Towers in the Tempest

This visualization won Honorable Mention in the National Science Foundation's Science and Engineering Visualization Challenge in September 2007. It was also shown during the SIGGRAPH 2008 Computer Animation Festival in Los Angeles, CA. 'Towers in the Tempest' is a 4.5 minute narrated animation that explains recent scientific insights into how hurricanes intensify. This intensification can be caused by a phenomenon called a 'hot tower'. For the first time, research meteorologists have run complex simulations using a very fine temporal resolution of 3 minutes. Combining this simulation data with satellite observations enables detailed study of 'hot towers'. The science of 'hot towers' is described using: observed hurricane data from a satellite, descriptive illustrations, and volumetric visualizations of simulation data. The first section of the animation shows actual data from Hurricane Bonnie observed by NASA's Tropical Rainfall Measuring Mission (TRMM) spacecraft. Three dimensional precipitation radar data reveal a strong 'hot tower' in Hurricane Bonnie's internal structure. The second section uses illustrations to show the dynamics of a hurricane and the formation of 'hot towers'. 'Hot towers' are formed as air spirals inward towards the eye and is forced rapidly upwards, accelerating the movement of energy into high altitude clouds. The third section shows these processes using volumetric cloud, wind, and vorticity data from a supercomputer simulation of Hurricane Bonnie. Vertical wind speed data highlights a 'hot tower'. Arrows representing the wind field move rapidly up into the 'hot tower, boosting the energy and intensifying the hurricane. Combining satellite observations with super-computer simulations provides a powerful tool for studying Earth's complex systems. The complete script is available here . The storyboard is available here . There is also a movie of storyboard drawings with narration below.

Visualization Credits

Greg Shirah (NASA/GSFC): Lead Animator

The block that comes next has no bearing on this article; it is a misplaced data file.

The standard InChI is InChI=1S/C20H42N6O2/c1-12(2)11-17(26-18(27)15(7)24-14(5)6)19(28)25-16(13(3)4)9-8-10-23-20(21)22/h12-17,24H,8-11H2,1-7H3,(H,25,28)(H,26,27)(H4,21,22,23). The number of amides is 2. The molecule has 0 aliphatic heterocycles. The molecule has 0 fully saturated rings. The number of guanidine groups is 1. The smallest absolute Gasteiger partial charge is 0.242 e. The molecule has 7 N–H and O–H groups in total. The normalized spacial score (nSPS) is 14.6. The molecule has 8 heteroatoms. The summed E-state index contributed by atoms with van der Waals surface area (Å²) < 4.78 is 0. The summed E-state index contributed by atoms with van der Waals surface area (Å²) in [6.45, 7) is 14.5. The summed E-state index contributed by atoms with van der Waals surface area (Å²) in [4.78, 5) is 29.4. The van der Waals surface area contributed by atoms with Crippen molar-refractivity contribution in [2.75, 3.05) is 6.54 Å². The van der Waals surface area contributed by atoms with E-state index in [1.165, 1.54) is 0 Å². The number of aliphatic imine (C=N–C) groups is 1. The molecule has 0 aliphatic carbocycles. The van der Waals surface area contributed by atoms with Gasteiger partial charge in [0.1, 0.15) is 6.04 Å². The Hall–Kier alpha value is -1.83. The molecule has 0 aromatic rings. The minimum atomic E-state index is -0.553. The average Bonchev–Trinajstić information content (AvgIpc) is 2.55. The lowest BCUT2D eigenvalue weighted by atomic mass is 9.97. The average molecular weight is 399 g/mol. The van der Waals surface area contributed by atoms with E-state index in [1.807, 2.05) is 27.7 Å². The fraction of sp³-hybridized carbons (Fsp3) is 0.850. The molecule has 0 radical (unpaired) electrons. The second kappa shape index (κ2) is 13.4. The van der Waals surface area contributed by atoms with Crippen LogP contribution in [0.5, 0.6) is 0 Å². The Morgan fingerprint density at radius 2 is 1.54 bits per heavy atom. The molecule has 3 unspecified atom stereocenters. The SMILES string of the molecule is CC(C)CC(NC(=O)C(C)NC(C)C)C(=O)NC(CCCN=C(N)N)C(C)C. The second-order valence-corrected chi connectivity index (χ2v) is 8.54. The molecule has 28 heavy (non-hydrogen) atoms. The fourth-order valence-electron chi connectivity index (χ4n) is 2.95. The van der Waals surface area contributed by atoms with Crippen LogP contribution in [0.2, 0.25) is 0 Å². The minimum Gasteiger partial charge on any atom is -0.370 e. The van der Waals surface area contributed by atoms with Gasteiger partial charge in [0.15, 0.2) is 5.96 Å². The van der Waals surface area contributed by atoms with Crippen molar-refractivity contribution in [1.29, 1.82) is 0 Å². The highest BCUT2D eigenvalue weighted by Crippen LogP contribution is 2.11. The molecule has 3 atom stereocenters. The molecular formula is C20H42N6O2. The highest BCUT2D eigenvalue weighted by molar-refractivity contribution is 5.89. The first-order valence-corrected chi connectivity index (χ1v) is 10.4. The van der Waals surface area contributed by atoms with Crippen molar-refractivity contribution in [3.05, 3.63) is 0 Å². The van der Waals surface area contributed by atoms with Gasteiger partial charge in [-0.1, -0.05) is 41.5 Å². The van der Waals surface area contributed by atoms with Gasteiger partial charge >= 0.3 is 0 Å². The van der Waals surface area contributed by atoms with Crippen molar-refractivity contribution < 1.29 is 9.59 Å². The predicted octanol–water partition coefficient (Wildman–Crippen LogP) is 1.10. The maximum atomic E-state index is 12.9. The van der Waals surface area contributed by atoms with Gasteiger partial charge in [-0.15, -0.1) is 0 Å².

Lori Perkins (NASA/GSFC): Animator
Alex Kekesi (GST): Animator
James W. Williams (GST): Animator
Horace Mitchell (NASA/GSFC): Animator
Marte Newcombe (GST): Animator
Tom Bridgman (GST): Animator
Cindy Starr (GST): Animator
Helen-Nicole Kostis (UMBC): Animator
Stuart A. Snodgrass (GST): Video Editor
Horace Mitchell (NASA/GSFC): Narrator
Scott Braun (NASA/GSFC): Scientist
Randall Jones (GST): Project Support
Joycelyn Thomson Jones (NASA/GSFC): Project Support
Kevin Mahoney (CSC): Project Support
John Jacobi (GST): Project Support
Michael Starobin (HTSI): Writer
Greg Shirah (NASA/GSFC): Writer
Horace Mitchell (NASA/GSFC): Writer
Lori Perkins (NASA/GSFC): Writer
Scott Braun (NASA/GSFC): Writer
Please give credit for this item to:
NASA/Goddard Space Flight Center Scientific Visualization Studio

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Tropical Rainfall Measuring Mission - TRMM

Data Used:
Mesoscale Model Version 5 (MM5)/MM5 None
TRMM/VIRS 08/22/1998 15Z-21Z
TRMM/PR 08/22/1998 15Z-21Z

This item is part of these series:
TRMM 3D Hurricanes
Narrated Movies
Goddard Shorts

SVS >> Hurricane
GCMD >> Earth Science >> Atmosphere >> Atmospheric Phenomena >> Hurricanes
SVS >> Model Data
SVS >> iPod
SVS >> Edited Feature
SVS >> Copenhagen
DLESE >> Narrated
SVS >> Voice Over Talent
NASA Science >> Earth

GCMD keywords can be found on the Internet with the following citation: Olsen, L.M., G. Major, K. Shein, J. Scialdone, S. Ritz, T. Stevens, M. Morahan, A. Aleman, R. Vogel, S. Leicester, H. Weir, M. Meaux, S. Grebas, C.Solomon, M. Holland, T. Northcutt, R. A. Restrepo, R. Bilodeau, 2013. NASA/Global Change Master Directory (GCMD) Earth Science Keywords. Version